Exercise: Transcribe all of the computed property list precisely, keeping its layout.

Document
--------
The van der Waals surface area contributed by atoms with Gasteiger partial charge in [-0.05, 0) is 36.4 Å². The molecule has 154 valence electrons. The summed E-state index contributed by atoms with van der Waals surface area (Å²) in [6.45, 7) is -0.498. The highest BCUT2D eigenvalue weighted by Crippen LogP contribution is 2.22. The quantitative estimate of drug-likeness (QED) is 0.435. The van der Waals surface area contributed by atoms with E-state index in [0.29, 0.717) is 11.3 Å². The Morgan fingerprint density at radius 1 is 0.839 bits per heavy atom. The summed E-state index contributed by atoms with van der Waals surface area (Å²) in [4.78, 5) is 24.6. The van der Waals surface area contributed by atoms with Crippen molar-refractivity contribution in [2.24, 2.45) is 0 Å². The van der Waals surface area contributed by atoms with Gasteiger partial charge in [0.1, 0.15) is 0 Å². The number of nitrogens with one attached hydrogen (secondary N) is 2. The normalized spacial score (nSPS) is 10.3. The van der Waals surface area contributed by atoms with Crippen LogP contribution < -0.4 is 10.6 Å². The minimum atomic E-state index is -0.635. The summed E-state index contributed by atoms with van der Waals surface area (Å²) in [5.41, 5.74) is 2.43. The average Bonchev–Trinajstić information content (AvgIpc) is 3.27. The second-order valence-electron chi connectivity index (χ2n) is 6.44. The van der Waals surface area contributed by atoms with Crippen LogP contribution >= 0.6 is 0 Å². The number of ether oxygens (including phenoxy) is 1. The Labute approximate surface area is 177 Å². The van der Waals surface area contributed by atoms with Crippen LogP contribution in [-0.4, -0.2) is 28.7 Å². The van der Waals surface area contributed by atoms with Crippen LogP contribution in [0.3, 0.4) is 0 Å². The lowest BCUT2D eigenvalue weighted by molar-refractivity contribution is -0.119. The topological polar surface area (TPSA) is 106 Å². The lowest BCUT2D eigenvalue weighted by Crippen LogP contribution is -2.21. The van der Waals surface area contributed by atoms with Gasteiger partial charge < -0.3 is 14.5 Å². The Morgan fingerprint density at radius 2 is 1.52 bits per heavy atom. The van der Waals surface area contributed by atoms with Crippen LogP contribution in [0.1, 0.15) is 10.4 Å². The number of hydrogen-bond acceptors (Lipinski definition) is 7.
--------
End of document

The van der Waals surface area contributed by atoms with Gasteiger partial charge in [-0.05, 0) is 36.4 Å². The molecule has 154 valence electrons. The summed E-state index contributed by atoms with van der Waals surface area (Å²) in [6.45, 7) is -0.498. The highest BCUT2D eigenvalue weighted by Crippen LogP contribution is 2.22. The quantitative estimate of drug-likeness (QED) is 0.435. The van der Waals surface area contributed by atoms with E-state index in [0.29, 0.717) is 11.3 Å². The Morgan fingerprint density at radius 1 is 0.839 bits per heavy atom. The summed E-state index contributed by atoms with van der Waals surface area (Å²) in [4.78, 5) is 24.6. The van der Waals surface area contributed by atoms with Crippen molar-refractivity contribution in [2.24, 2.45) is 0 Å². The van der Waals surface area contributed by atoms with Gasteiger partial charge in [0.1, 0.15) is 0 Å². The number of nitrogens with one attached hydrogen (secondary N) is 2. The normalized spacial score (nSPS) is 10.3. The van der Waals surface area contributed by atoms with Crippen LogP contribution < -0.4 is 10.6 Å². The minimum atomic E-state index is -0.635. The summed E-state index contributed by atoms with van der Waals surface area (Å²) in [5.41, 5.74) is 2.43. The average Bonchev–Trinajstić information content (AvgIpc) is 3.27. The second-order valence-electron chi connectivity index (χ2n) is 6.44. The van der Waals surface area contributed by atoms with Crippen LogP contribution >= 0.6 is 0 Å². The number of ether oxygens (including phenoxy) is 1. The Labute approximate surface area is 177 Å². The van der Waals surface area contributed by atoms with Crippen LogP contribution in [-0.4, -0.2) is 28.7 Å². The van der Waals surface area contributed by atoms with Crippen LogP contribution in [0.3, 0.4) is 0 Å². The lowest BCUT2D eigenvalue weighted by molar-refractivity contribution is -0.119. The topological polar surface area (TPSA) is 106 Å². The lowest BCUT2D eigenvalue weighted by Crippen LogP contribution is -2.21. The van der Waals surface area contributed by atoms with Gasteiger partial charge < -0.3 is 14.5 Å². The Morgan fingerprint density at radius 2 is 1.52 bits per heavy atom. The van der Waals surface area contributed by atoms with Crippen LogP contribution in [0.1, 0.15) is 10.4 Å². The number of hydrogen-bond acceptors (Lipinski definition) is 7.